Thoughts on Will Schwalbe's The End of Your Life Book Club
I was standing in the New Releases section of my local Barnes & Noble Booksellers looking for a new book to send to my mother for her birthday. I had read a favorable review of The End of Your Life Book Club, the reviewer summarizing the book as a memoir about a man and his mother and the books they read together near the end of her life. My own mother is an avid reader and ingrained within me from an early age a similar appreciation of books. The End of Your Life Book Club sounded like it might be a good gift. However, after reading the jacket flap and learning that the man's mother was also dying of pancreatic cancer, I closed the book and placed it back on the shelf. This wasn't just the end of the woman's life. It was the end too soon. It sounded too sad for me and certainly too sad to give as a birthday gift. I bought something else instead and shipped it to my mom.
I called her a few days later after I had received confirmation that the package had been delivered. Mom and I engaged in the usual mother-son chatter and then I admitted my original intent; that I had meant to send The End of Your Life Book Club to her and we would each read it together, a mother and son reading a book about a mother and son reading books. I suggested that while I hadn't sent the book that inspired the idea, maybe I could get a copy of the book I did send and we'd read it together. Mom liked the idea but wanted to read The End of Your Life Book Club instead. I warned her of the subject matter but she insisted that we read the book that inspired the idea. So, I ordered two copies and had one shipped to her and other to me.
The book is simultaneously heart-breaking and heart-warming. Mary Anne Schwalbe was a tremendously accomplished woman. In addition to being the mother of three children, she was an educator and traveled to impoverished and war-torn countries to volunteer in refugee camps, caring for women and children. She was, like my own mother, always reading something and inspired her kids to read. This love of books and reading gives her and her son something to discuss other than cancer treatments. Through the books they read, the two of them find strength, peace, and inspiration. They follow others through their struggles, fictional or non-fictional, and through discussion of these stories, the two find a way to manage their own challenges.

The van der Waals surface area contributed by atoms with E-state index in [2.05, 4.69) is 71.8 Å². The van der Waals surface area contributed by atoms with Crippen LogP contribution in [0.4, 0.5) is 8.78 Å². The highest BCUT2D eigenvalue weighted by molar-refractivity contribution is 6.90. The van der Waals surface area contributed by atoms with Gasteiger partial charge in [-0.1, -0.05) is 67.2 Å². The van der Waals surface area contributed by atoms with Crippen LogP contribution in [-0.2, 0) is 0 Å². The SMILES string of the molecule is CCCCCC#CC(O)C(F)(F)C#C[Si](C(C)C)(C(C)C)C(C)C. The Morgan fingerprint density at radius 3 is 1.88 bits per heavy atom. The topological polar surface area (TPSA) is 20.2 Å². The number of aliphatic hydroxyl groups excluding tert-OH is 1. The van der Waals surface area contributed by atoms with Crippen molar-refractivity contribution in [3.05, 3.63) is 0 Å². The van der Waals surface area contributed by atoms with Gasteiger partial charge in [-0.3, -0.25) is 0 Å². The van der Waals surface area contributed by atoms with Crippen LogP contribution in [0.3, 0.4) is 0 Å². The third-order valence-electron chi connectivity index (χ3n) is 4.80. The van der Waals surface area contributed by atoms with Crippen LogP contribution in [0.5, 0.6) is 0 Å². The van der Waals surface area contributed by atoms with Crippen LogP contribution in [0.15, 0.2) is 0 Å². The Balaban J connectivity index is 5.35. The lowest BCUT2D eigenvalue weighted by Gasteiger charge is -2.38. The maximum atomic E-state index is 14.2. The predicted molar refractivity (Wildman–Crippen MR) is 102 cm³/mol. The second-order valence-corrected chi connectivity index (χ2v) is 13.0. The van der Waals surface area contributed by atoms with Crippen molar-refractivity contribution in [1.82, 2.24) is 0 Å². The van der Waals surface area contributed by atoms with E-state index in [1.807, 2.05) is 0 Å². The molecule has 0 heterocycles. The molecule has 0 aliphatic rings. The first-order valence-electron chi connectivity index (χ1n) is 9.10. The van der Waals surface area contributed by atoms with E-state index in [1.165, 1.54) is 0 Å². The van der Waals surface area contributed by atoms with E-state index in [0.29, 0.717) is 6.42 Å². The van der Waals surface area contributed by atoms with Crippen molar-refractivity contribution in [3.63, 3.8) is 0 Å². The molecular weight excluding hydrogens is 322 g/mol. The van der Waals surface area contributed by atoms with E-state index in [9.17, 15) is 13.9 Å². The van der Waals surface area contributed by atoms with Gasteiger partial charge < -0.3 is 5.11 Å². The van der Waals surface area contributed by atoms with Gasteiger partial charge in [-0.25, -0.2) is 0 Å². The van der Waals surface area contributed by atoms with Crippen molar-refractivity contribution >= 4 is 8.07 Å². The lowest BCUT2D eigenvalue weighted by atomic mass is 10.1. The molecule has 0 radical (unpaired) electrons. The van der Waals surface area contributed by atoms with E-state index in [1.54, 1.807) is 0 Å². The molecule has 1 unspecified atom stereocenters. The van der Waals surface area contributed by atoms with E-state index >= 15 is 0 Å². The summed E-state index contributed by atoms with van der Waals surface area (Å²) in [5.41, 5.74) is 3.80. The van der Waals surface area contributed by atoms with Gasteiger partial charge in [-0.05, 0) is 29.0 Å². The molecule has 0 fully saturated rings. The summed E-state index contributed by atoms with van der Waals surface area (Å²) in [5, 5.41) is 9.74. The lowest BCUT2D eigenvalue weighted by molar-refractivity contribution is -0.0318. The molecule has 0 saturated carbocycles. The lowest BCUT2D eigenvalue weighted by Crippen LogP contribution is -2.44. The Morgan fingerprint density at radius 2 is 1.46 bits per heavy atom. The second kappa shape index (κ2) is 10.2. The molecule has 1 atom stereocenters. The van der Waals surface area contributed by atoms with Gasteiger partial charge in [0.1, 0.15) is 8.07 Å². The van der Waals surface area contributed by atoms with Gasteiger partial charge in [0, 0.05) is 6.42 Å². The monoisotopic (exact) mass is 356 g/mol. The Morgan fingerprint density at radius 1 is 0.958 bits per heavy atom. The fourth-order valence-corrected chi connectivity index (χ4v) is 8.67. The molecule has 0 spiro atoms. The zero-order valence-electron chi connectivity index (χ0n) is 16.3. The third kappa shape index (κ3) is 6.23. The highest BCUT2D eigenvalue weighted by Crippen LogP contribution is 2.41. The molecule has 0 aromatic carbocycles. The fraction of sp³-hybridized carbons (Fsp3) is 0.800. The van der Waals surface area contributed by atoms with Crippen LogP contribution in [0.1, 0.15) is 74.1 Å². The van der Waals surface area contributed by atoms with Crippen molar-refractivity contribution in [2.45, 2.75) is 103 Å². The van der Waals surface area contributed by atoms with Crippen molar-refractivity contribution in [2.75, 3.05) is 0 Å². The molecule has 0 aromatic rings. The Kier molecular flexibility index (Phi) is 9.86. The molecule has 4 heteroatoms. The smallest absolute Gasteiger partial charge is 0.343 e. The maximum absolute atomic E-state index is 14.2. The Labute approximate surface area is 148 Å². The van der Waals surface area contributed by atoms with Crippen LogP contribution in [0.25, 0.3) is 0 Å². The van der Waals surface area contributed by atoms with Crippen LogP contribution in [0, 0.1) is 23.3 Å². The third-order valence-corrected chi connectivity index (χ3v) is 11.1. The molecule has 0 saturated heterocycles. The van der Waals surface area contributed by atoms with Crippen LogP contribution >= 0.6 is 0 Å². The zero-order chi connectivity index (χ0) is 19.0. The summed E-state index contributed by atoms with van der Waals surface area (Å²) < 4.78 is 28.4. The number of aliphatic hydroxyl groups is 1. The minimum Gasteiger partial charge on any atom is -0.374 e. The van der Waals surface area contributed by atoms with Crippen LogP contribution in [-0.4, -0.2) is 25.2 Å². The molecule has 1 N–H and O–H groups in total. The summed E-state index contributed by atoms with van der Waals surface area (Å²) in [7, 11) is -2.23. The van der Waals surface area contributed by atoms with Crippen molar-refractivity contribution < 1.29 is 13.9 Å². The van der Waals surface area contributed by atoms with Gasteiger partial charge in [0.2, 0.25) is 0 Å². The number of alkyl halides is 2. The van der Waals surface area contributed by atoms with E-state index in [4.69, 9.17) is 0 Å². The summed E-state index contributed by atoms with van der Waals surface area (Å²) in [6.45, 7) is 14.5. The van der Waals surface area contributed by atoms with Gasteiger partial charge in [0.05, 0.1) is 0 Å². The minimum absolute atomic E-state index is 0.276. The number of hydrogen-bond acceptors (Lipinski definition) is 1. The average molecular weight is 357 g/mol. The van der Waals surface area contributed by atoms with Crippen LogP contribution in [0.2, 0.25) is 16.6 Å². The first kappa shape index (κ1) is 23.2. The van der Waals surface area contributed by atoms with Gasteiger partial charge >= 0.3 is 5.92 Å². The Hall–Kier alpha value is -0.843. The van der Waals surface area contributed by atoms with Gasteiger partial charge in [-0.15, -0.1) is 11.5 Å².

Somehow, through all of the chemotherapy, awful side effects, and bad news from her oncologist, Mary Anne Schwalbe stayed strong. She had a matter-of-fact outlook on the whole situation. She was determined to do what she could do and didn't worry about what she could not control. She seemed almost peaceful about it, or at least that was she appeared to her family. If she was scared, she did not show it and that impressed me. It would be so easy for some people to curl up and hide, but she continued to live her life, travel, attend charity events and work toward her goal of getting a library funded and built in Kabul, Afghanistan. She wasn't dead yet and she didn't want anyone fretting over her or eulogizing her before it was time. I find that inspirational.
I am not really sure I can say I "enjoyed" the book though I am grateful for the experience and grateful to Will Schwalbe for sharing such a deeply personal story. I recently had friend die of colon cancer and his family exhibited a similar strength and togetherness shown by the author and his family. I hope my friend felt as much peace in his final days as the author's mother did in hers.